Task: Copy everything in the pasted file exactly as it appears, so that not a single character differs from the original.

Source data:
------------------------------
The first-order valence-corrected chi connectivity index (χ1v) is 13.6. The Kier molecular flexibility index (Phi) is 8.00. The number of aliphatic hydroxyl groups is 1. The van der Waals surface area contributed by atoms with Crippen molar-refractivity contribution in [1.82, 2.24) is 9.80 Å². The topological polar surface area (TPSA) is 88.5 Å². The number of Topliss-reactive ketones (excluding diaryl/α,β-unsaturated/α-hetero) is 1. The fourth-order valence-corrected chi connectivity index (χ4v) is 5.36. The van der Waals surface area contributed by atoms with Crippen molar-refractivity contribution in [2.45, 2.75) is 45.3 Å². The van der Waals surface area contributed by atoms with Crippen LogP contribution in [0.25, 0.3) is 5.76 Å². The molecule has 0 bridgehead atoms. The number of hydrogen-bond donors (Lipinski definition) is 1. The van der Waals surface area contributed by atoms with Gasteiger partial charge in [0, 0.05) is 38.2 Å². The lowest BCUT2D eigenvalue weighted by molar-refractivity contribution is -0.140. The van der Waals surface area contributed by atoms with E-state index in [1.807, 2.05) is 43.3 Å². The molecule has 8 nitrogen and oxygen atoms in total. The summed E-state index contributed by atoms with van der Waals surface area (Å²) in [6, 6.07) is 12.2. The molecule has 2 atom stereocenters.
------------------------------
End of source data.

The first-order valence-corrected chi connectivity index (χ1v) is 13.6. The Kier molecular flexibility index (Phi) is 8.00. The number of aliphatic hydroxyl groups is 1. The van der Waals surface area contributed by atoms with Crippen molar-refractivity contribution in [1.82, 2.24) is 9.80 Å². The topological polar surface area (TPSA) is 88.5 Å². The number of Topliss-reactive ketones (excluding diaryl/α,β-unsaturated/α-hetero) is 1. The fourth-order valence-corrected chi connectivity index (χ4v) is 5.36. The van der Waals surface area contributed by atoms with Crippen molar-refractivity contribution in [2.45, 2.75) is 45.3 Å². The van der Waals surface area contributed by atoms with Crippen LogP contribution in [0.25, 0.3) is 5.76 Å². The molecule has 0 bridgehead atoms. The number of hydrogen-bond donors (Lipinski definition) is 1. The van der Waals surface area contributed by atoms with Gasteiger partial charge in [0, 0.05) is 38.2 Å². The lowest BCUT2D eigenvalue weighted by molar-refractivity contribution is -0.140. The van der Waals surface area contributed by atoms with E-state index in [1.807, 2.05) is 43.3 Å². The molecule has 8 nitrogen and oxygen atoms in total. The summed E-state index contributed by atoms with van der Waals surface area (Å²) in [6, 6.07) is 12.2. The molecule has 2 atom stereocenters.